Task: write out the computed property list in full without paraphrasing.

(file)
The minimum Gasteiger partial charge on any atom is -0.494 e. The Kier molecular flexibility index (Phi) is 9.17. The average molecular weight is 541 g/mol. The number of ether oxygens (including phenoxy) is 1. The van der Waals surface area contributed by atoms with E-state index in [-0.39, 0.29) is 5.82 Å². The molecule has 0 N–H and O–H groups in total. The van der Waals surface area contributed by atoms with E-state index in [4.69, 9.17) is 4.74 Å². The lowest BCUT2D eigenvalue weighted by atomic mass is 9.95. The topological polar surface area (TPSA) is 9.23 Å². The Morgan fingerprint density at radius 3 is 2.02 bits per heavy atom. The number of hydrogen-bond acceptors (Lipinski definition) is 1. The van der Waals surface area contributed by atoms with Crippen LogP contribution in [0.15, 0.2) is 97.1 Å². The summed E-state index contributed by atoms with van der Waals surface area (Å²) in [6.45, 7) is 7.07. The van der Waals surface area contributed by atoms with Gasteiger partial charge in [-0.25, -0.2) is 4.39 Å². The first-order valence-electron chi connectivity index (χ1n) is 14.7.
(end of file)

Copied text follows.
The minimum Gasteiger partial charge on any atom is -0.494 e. The Kier molecular flexibility index (Phi) is 9.17. The average molecular weight is 541 g/mol. The number of ether oxygens (including phenoxy) is 1. The van der Waals surface area contributed by atoms with E-state index in [-0.39, 0.29) is 5.82 Å². The molecule has 0 N–H and O–H groups in total. The van der Waals surface area contributed by atoms with E-state index in [4.69, 9.17) is 4.74 Å². The lowest BCUT2D eigenvalue weighted by atomic mass is 9.95. The topological polar surface area (TPSA) is 9.23 Å². The Morgan fingerprint density at radius 3 is 2.02 bits per heavy atom. The number of hydrogen-bond acceptors (Lipinski definition) is 1. The van der Waals surface area contributed by atoms with Crippen LogP contribution in [0.15, 0.2) is 97.1 Å². The summed E-state index contributed by atoms with van der Waals surface area (Å²) in [6.45, 7) is 7.07. The van der Waals surface area contributed by atoms with Gasteiger partial charge in [-0.25, -0.2) is 4.39 Å². The first-order valence-electron chi connectivity index (χ1n) is 14.7.